ACTION: Catholic School teachers across Queensland plan to take strike action from next week. (Pictured) Vanessa Dunbar marches with the IEU at a May Day march.
ACTION: Catholic School teachers across Queensland plan to take strike action from next week. (Pictured) Vanessa Dunbar marches with the IEU at a May Day march.

Work bans planned by Catholic school teachers

THREE Gladstone schools are among the 195 Queensland Catholic Schools expected to take part in work bans and potential stop work action from next week.

Independent Education Union Australia members from Chanel College, St Francis Catholic Primary School and St John the Baptist Catholic Primary School could take industrial action from Thursday.

Union members from Catholic schools across Queensland are demanding better job security, a revision of workload and work intensification, and wage parity.

Those taking part in the bans will not attend staff meetings or lunch duties, or take part in playground or transportation supervision.

They will also not respond to requests for data collection or analysis, except if there is a safety risk for students.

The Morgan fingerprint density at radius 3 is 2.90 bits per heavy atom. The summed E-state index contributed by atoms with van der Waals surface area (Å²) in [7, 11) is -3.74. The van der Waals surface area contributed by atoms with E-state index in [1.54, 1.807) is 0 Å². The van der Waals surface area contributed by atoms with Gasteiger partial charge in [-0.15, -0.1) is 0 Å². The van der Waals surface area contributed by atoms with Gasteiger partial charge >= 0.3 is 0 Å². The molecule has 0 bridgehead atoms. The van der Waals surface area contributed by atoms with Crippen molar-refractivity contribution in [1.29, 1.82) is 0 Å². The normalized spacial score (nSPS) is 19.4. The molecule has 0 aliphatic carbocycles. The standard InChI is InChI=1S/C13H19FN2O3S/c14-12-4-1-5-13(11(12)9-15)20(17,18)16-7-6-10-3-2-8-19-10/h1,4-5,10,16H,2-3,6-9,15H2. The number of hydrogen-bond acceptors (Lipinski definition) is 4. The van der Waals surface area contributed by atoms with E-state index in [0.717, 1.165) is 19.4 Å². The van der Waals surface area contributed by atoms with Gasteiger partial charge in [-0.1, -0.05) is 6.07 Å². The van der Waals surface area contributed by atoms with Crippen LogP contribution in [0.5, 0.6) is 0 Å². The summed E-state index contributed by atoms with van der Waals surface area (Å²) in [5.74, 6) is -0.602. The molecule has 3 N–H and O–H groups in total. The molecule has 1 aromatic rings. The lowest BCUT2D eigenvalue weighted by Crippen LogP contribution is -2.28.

Strikes may be part of the action if demands are not met.

IEUA- Queensland Northern Territory branch secretary Terry Burke said regional areas such as Gladstone had higher rates of insecure work than metro areas.

“In our sector, some IEUA-QNT members across Queensland have reported being employed on rolling fixed-term contracts for as long as 15 years and have outlined the professional and personal hardship caused by the lack of secure work,” Mr Burke said.

He said Queensland Catholic schools had failed to listen to employees in regards to real measures to address the workload and work intensification, the prevalence and impact of insecure, contract-based work for teachers and school support staff and the need to maintain the 30-year wage parity Queensland Catholic schools have had with public schools.

Queensland Catholic Education Commission executive director Lee-Anne Perry said parents and students would be disadvantaged if the union went ahead with the action.

“Catholic school employers remain focused on finalising negotiations so staff can vote on a new agreement as soon as possible,” Dr Perry said.

“Employers have put forward an offer that includes a 2.5 per cent general wage increase, a generous package of improved benefits for Middle and Senior Leaders and increased pay for Highly Accomplished and Lead Teachers.

“Employers have also offered to cut classroom contact time for primary teachers to allow more time for collaboration.”

She said the union should focus on resolving outstanding issues and reaching an in-principle agreement.

The three schools and Catholic Education Diocese of Rockhampton declined to comment.